• Slide 12
  • Types of harm Harm through Discrimination: actions (or omissions) and / or remarks of a prejudicial nature focusing on a persons age, gender, disability, race, colour, sexual or religious orientation Harm through Information Misuse: for example, failure to adhere to the relevant Data Protection Act guidance, failure to provide adequate and appropriate information about Complaints / Customer Services procedures etc. Institutional Harm: for example when an institution or organisation is run for the ease and benefit of the institution and not for the benefit of the clients/patients. Harm through denial of Human Rights: this can include denial of an understanding of Criminal Justice processes or a fair hearing Adult Support & Protection: Ensuring Rights & Preventing Harm
  • Slide 13
  • Types of harm Self Harm: This is when an individual engages, knowingly or unknowingly, in any behaviour or activity that, directly or indirectly, can cause harm/serious harm to their physical, psychological or social well-being. Self-harm is a broad term and is seen as a way of expressing very deep distress. People may injure or poison themselves by scratching, cutting or burning their skin, by hitting themselves against objects, taking a drug overdose or swallowing or putting other things inside themselves. Less obvious forms are staying in an abusive relationship, developing an eating problem (anorexia or bulimia), being addicted to alcohol or drugs, or simply not looking after their own emotional or physical needs. (Paraphrased from a definition of Self Harm by Mind (National Association for Mental Health). Adult Support & Protection: Ensuring Rights & Preventing Harm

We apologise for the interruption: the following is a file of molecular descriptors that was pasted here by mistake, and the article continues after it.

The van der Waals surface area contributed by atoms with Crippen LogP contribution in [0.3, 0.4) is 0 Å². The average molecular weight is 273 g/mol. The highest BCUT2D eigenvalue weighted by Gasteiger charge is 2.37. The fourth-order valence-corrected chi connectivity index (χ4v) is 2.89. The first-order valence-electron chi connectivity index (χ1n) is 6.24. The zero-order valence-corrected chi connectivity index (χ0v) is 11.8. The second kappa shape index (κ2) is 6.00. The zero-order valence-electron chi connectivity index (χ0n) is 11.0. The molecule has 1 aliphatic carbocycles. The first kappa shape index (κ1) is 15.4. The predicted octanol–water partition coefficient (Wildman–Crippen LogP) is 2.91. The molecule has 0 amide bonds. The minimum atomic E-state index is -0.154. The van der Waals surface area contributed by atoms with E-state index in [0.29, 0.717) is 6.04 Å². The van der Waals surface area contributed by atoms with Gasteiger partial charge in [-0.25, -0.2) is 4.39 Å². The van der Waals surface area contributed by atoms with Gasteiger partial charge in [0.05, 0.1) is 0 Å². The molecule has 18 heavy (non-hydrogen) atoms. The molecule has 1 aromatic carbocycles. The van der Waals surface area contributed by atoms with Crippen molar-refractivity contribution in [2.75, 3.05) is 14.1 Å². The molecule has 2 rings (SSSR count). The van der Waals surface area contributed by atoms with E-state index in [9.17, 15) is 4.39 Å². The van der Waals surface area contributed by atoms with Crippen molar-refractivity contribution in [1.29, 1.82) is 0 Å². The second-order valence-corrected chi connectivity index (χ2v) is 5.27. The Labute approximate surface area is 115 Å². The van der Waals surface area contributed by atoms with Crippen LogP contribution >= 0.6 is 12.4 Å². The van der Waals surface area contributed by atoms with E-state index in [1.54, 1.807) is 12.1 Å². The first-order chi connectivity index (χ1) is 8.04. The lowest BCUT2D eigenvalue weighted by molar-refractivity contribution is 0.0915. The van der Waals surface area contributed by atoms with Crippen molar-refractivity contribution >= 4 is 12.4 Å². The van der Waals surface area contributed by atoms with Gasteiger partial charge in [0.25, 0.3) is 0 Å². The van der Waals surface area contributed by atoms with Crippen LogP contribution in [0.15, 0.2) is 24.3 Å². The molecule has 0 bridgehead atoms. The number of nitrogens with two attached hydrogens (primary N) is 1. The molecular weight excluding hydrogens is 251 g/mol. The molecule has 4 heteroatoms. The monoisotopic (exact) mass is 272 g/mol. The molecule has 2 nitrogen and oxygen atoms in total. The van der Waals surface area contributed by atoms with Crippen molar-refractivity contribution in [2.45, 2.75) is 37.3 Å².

• Slide 14
  • Patterns of harm Patterns of harm vary and reflect very different dynamics. These include: Neglect of a persons needs because those around him or her are not able to be responsible for the persons care or with deliberate intent; Situational harm which arises because pressures have built up and/or because of difficult or challenging behaviour; Long term harm in the context of an ongoing family relationships e.g. between siblings, generations; Unacceptable treatments or programmes which include sanctions or punishment such as withholding of food & drink, seclusion, unnecessary or unauthorised use of control & restraint; Adult Support & Protection: Ensuring Rights & Preventing Harm
  • Slide 15
  • Patterns of harm Opportunistic harm such as theft occurring because money has been left around; Institutional harm which features poor care standards, lack of positive responses to complex needs, rigid routines, inadequate staffing and an insufficient knowledge base within the service; Serial abusing in which the perpetrator seeks out and grooms vulnerable individuals. Sexual harm usually falls into this pattern as do some forms of financial harm. Department of Health: No Secrets (2000) Adult Support & Protection: Ensuring Rights & Preventing Harm
  • Slide 16
  • People who are harmed People who are harmed very often have or are: Socially isolated Communication difficulties Impaired intellect, memory or physical function Behavioural problems History of poor quality long term relationships Pattern of family violence Adult Support & Protection: Ensuring Rights & Preventing Harm
  • Slide 17
  • Who may be the person causing the harm? Anyone member of staff or management any professional volunteer another service user another adult at risk spouse, relative, friend formal or informal carer neighbour, member of the public or stranger Adult Support & Protection: Ensuring Rights & Preventing Harm
  • Slide 18
  • Legislation to help Support and Protect
  • Slide 19
  • The Adult Support & Protection (Scotland) Act 2007 The purpose of the Act is: To provide ways in which protection can be offered to people with disability and illness, where the disability and illness affect the persons ability to protect themselves from harm and/or abuse. Intention of this legislation is to provide the means to intervene & prevent harm continuing consistently! To put in place strengthened measures to give greater protection for those at risk from harm To improve interagency cooperation and promotion of good interdisciplinary practice Adult Support & Protection: Ensuring Rights & Preventing Harm
  • Slide 20
  • General Principles of Adult Support and Protection (Scotland) Act 2007 Section 1 o intervention must provide benefit to the adult o actions should be most supportive & least restrictive Section